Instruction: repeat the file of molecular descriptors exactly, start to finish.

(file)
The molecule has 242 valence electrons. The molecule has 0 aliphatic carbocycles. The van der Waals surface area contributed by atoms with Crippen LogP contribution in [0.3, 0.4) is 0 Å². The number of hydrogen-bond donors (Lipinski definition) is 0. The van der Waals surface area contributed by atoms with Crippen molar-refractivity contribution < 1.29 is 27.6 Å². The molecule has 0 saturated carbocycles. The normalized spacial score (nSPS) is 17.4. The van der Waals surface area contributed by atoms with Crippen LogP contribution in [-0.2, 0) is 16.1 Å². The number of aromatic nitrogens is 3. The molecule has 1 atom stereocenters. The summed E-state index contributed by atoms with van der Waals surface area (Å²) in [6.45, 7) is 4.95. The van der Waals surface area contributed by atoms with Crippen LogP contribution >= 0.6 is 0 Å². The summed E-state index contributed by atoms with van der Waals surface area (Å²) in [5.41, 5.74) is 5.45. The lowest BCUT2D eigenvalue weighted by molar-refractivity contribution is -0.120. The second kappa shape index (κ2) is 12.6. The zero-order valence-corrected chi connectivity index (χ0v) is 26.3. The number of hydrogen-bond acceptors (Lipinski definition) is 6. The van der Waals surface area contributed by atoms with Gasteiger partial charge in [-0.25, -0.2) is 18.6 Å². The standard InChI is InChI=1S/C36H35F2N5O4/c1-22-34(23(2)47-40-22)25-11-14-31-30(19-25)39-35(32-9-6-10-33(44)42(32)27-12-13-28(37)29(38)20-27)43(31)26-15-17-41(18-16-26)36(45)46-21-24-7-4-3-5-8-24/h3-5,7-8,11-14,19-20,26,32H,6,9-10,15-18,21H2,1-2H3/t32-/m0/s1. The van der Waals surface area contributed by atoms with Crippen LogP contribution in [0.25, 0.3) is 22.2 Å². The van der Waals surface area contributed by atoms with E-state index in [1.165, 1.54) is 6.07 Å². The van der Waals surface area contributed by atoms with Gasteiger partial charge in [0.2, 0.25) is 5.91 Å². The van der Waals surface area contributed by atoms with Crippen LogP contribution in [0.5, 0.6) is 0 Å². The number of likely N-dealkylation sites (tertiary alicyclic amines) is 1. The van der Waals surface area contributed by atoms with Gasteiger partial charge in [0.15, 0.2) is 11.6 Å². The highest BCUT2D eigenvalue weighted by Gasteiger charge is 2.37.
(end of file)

The molecule has 242 valence electrons. The molecule has 0 aliphatic carbocycles. The van der Waals surface area contributed by atoms with Crippen LogP contribution in [0.3, 0.4) is 0 Å². The number of hydrogen-bond donors (Lipinski definition) is 0. The van der Waals surface area contributed by atoms with Crippen molar-refractivity contribution < 1.29 is 27.6 Å². The molecule has 0 saturated carbocycles. The normalized spacial score (nSPS) is 17.4. The van der Waals surface area contributed by atoms with Crippen LogP contribution in [-0.2, 0) is 16.1 Å². The number of aromatic nitrogens is 3. The molecule has 1 atom stereocenters. The summed E-state index contributed by atoms with van der Waals surface area (Å²) in [6.45, 7) is 4.95. The van der Waals surface area contributed by atoms with Crippen LogP contribution >= 0.6 is 0 Å². The summed E-state index contributed by atoms with van der Waals surface area (Å²) in [5.41, 5.74) is 5.45. The lowest BCUT2D eigenvalue weighted by molar-refractivity contribution is -0.120. The second kappa shape index (κ2) is 12.6. The zero-order valence-corrected chi connectivity index (χ0v) is 26.3. The number of hydrogen-bond acceptors (Lipinski definition) is 6. The van der Waals surface area contributed by atoms with Gasteiger partial charge in [-0.25, -0.2) is 18.6 Å². The standard InChI is InChI=1S/C36H35F2N5O4/c1-22-34(23(2)47-40-22)25-11-14-31-30(19-25)39-35(32-9-6-10-33(44)42(32)27-12-13-28(37)29(38)20-27)43(31)26-15-17-41(18-16-26)36(45)46-21-24-7-4-3-5-8-24/h3-5,7-8,11-14,19-20,26,32H,6,9-10,15-18,21H2,1-2H3/t32-/m0/s1. The van der Waals surface area contributed by atoms with Crippen LogP contribution in [0.25, 0.3) is 22.2 Å². The van der Waals surface area contributed by atoms with E-state index in [1.165, 1.54) is 6.07 Å². The van der Waals surface area contributed by atoms with Gasteiger partial charge in [0.2, 0.25) is 5.91 Å². The van der Waals surface area contributed by atoms with Crippen LogP contribution in [0.5, 0.6) is 0 Å². The number of likely N-dealkylation sites (tertiary alicyclic amines) is 1. The van der Waals surface area contributed by atoms with Gasteiger partial charge in [0.15, 0.2) is 11.6 Å². The highest BCUT2D eigenvalue weighted by Gasteiger charge is 2.37.